Patient Care

Saying "No"

In aesthetic medicine, the customer—or patient—is not always right, and practitioners need to be prepared to deny unreasonable requests.
MedEsthetics September 2019

Cosmetic procedures are elective. Patients come in with expectations, not medical concerns, which can make some situations challenging. Aesthetic practitioners often need to guide patients away from procedures not in their best interests. When safety is an issue, physicians readily say “no,” and patients are usually grateful. Conflicts can arise, however, when patients present with preconceived notions of how best to achieve a certain look.

When the Mirror Lies

How to recognize and respond to patients with body dysmorphic disorder.
MedEsthetics Jan/Feb When the Mirror Lies

Every cosmetic provider has repeat patients. But not all of those “regulars” are satisfied customers hoping to wind back the clock a few years or improve upon Mother Nature. Some people who seek multiple cosmetic procedures have a widespread, but under-diagnosed, mental-health condition known as body dysmorphic disorder (BDD). People with BDD have a distorted perception of their appearance, leading to an obsessive preoccupation with minimal or imagined flaws.

Consultation Support

Tools and strategies that help improve consultations and conversion rates.
Image: a doctor touching his patient's face

Much has been written about how to attract prospective patients to one’s aesthetic practice, but bringing consumers in the door is only the beginning. Once a consultation has been booked, medspas and cosmetic practices must be able to identify a prospective patient’s specific concerns and aesthetic goals, and be prepared to effectively communicate both recommended treatment options and why their team is qualified to help the patient achieve these goals.

The Art of Selling

Selling your services and providing the best patient care can go hand in hand.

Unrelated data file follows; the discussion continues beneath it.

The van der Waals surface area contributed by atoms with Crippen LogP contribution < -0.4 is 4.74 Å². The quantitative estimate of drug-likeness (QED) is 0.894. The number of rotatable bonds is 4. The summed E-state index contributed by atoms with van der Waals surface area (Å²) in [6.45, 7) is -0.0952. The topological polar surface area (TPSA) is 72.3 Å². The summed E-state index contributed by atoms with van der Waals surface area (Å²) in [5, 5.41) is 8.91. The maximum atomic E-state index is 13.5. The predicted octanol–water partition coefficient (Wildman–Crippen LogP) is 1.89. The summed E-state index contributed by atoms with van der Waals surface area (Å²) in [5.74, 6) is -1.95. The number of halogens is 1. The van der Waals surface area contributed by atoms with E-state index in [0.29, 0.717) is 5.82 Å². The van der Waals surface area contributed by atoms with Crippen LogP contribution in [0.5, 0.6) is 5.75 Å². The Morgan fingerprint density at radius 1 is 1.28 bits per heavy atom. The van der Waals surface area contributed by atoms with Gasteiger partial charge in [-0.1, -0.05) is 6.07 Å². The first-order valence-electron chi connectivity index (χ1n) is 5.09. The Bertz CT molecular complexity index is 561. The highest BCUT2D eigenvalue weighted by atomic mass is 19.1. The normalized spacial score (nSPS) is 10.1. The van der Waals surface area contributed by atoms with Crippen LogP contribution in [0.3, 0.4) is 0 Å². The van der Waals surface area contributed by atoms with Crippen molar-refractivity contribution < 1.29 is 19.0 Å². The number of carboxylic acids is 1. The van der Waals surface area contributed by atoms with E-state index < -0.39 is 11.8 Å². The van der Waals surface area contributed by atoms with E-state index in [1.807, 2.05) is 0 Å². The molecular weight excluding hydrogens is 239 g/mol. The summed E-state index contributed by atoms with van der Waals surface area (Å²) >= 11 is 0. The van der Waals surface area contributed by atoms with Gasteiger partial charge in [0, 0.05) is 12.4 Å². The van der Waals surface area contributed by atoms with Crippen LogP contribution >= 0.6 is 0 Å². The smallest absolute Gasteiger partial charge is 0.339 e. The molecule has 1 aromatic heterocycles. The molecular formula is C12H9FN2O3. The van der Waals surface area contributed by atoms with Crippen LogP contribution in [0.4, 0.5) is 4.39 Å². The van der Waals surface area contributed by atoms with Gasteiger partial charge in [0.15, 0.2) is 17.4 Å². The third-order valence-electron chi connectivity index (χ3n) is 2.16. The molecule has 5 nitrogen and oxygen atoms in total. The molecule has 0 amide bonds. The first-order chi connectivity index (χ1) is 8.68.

The Art of Selling

When you became a medical provider, you likely did not envision yourself acting as a salesperson. But owners and managers of medical aesthetic practices must become comfortable with selling themselves, their providers and their products if they want to keep their doors open.

The good news is sales and patient care are not in-congruous. Every time you educate a patient about the services and products you offer, you are not only helping them achieve their aesthetic goals, you are also selling.

Children Are Welcome

Offering childcare services in a medical aesthetics facility.
Children Are Welcome

As an industry that serves a disproportionate number of women, it is no surprise that patients often ask providers if they can bring their children with them to their appointments.

Informed Consent

The informed consent process involves more than just sharing risks.
Informed Consent

Informed consent is the process by which a treating healthcare provider discloses appropriate information to a patient in order for the patient to make a voluntary choice whether to accept or refuse the proposed treatment. It originates from the legal and ethical rights of the patient to direct what happens to his or her body as well as from the ethical duty of the physician to involve the patient in the healthcare decision-making process.

Informed Consent

The informed consent process involves more than just sharing risks.
Informed Consent

Informed consent is the process by which a treating healthcare provider discloses appropriate information to a patient in order for the patient to make a voluntary choice whether to accept or refuse the proposed treatment. It originates from the legal and ethical rights of the patient to direct what happens to his or her body as well as from the ethical duty of the physician to involve the patient in the healthcare decision-making process.

More Empathy = Better Outcomes

Patient with Doctor

Higher empathy levels among physicians are tied to a reduction in complications among patients, according to researchers at Jefferson Medical College in Philadelphia. Stefano Del Canale, MD, PhD, et al, published the results of a retrospective correlational study that included 20,961 patients with Type I or Type 2 diabetes mellitus and 242 treating primary care physicians.